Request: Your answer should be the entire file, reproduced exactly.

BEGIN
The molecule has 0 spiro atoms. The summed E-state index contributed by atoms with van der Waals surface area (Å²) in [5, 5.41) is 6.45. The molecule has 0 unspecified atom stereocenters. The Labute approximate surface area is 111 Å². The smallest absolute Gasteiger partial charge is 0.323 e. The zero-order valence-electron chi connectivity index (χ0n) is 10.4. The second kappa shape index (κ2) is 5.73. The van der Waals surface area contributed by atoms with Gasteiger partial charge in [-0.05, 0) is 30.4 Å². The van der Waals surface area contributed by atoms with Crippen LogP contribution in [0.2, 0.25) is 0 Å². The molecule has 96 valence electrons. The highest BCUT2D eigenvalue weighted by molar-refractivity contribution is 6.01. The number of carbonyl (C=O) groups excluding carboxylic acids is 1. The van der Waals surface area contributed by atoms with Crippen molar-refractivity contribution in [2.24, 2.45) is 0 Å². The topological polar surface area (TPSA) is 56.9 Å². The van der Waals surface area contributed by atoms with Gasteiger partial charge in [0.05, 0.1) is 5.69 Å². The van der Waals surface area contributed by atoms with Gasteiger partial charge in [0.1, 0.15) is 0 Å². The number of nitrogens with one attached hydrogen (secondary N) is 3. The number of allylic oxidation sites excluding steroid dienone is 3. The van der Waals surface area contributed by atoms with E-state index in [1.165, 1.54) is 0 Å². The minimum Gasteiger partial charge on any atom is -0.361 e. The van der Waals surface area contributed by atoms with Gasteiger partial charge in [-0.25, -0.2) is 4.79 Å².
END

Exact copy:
The molecule has 0 spiro atoms. The summed E-state index contributed by atoms with van der Waals surface area (Å²) in [5, 5.41) is 6.45. The molecule has 0 unspecified atom stereocenters. The Labute approximate surface area is 111 Å². The smallest absolute Gasteiger partial charge is 0.323 e. The zero-order valence-electron chi connectivity index (χ0n) is 10.4. The second kappa shape index (κ2) is 5.73. The van der Waals surface area contributed by atoms with Gasteiger partial charge in [-0.05, 0) is 30.4 Å². The van der Waals surface area contributed by atoms with Crippen LogP contribution in [0.2, 0.25) is 0 Å². The molecule has 96 valence electrons. The highest BCUT2D eigenvalue weighted by molar-refractivity contribution is 6.01. The number of carbonyl (C=O) groups excluding carboxylic acids is 1. The van der Waals surface area contributed by atoms with Crippen molar-refractivity contribution in [2.24, 2.45) is 0 Å². The topological polar surface area (TPSA) is 56.9 Å². The van der Waals surface area contributed by atoms with Gasteiger partial charge in [0.05, 0.1) is 5.69 Å². The van der Waals surface area contributed by atoms with Gasteiger partial charge in [0.1, 0.15) is 0 Å². The number of nitrogens with one attached hydrogen (secondary N) is 3. The number of allylic oxidation sites excluding steroid dienone is 3. The van der Waals surface area contributed by atoms with E-state index in [1.165, 1.54) is 0 Å². The minimum Gasteiger partial charge on any atom is -0.361 e. The van der Waals surface area contributed by atoms with Gasteiger partial charge in [-0.25, -0.2) is 4.79 Å².